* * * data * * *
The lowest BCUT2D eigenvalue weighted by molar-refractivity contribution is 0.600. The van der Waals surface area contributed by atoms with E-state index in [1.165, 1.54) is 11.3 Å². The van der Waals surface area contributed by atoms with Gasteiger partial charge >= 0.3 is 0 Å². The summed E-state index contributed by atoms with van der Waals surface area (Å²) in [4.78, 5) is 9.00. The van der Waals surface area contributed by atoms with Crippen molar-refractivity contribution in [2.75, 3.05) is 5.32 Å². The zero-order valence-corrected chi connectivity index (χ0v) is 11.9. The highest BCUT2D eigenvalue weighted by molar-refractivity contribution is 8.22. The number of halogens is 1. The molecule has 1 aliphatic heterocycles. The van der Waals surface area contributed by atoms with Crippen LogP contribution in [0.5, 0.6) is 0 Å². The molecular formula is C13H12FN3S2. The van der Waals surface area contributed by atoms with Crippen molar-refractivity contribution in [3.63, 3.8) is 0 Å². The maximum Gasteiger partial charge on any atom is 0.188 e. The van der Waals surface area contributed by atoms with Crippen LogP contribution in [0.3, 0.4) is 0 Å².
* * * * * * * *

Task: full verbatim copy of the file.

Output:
The lowest BCUT2D eigenvalue weighted by molar-refractivity contribution is 0.600. The van der Waals surface area contributed by atoms with E-state index in [1.165, 1.54) is 11.3 Å². The van der Waals surface area contributed by atoms with Gasteiger partial charge >= 0.3 is 0 Å². The summed E-state index contributed by atoms with van der Waals surface area (Å²) in [4.78, 5) is 9.00. The van der Waals surface area contributed by atoms with Crippen molar-refractivity contribution in [2.75, 3.05) is 5.32 Å². The zero-order valence-corrected chi connectivity index (χ0v) is 11.9. The highest BCUT2D eigenvalue weighted by molar-refractivity contribution is 8.22. The number of halogens is 1. The molecule has 1 aliphatic heterocycles. The van der Waals surface area contributed by atoms with Crippen LogP contribution in [0.5, 0.6) is 0 Å². The molecular formula is C13H12FN3S2. The van der Waals surface area contributed by atoms with Crippen molar-refractivity contribution in [3.63, 3.8) is 0 Å². The maximum Gasteiger partial charge on any atom is 0.188 e. The van der Waals surface area contributed by atoms with Crippen LogP contribution in [0.3, 0.4) is 0 Å².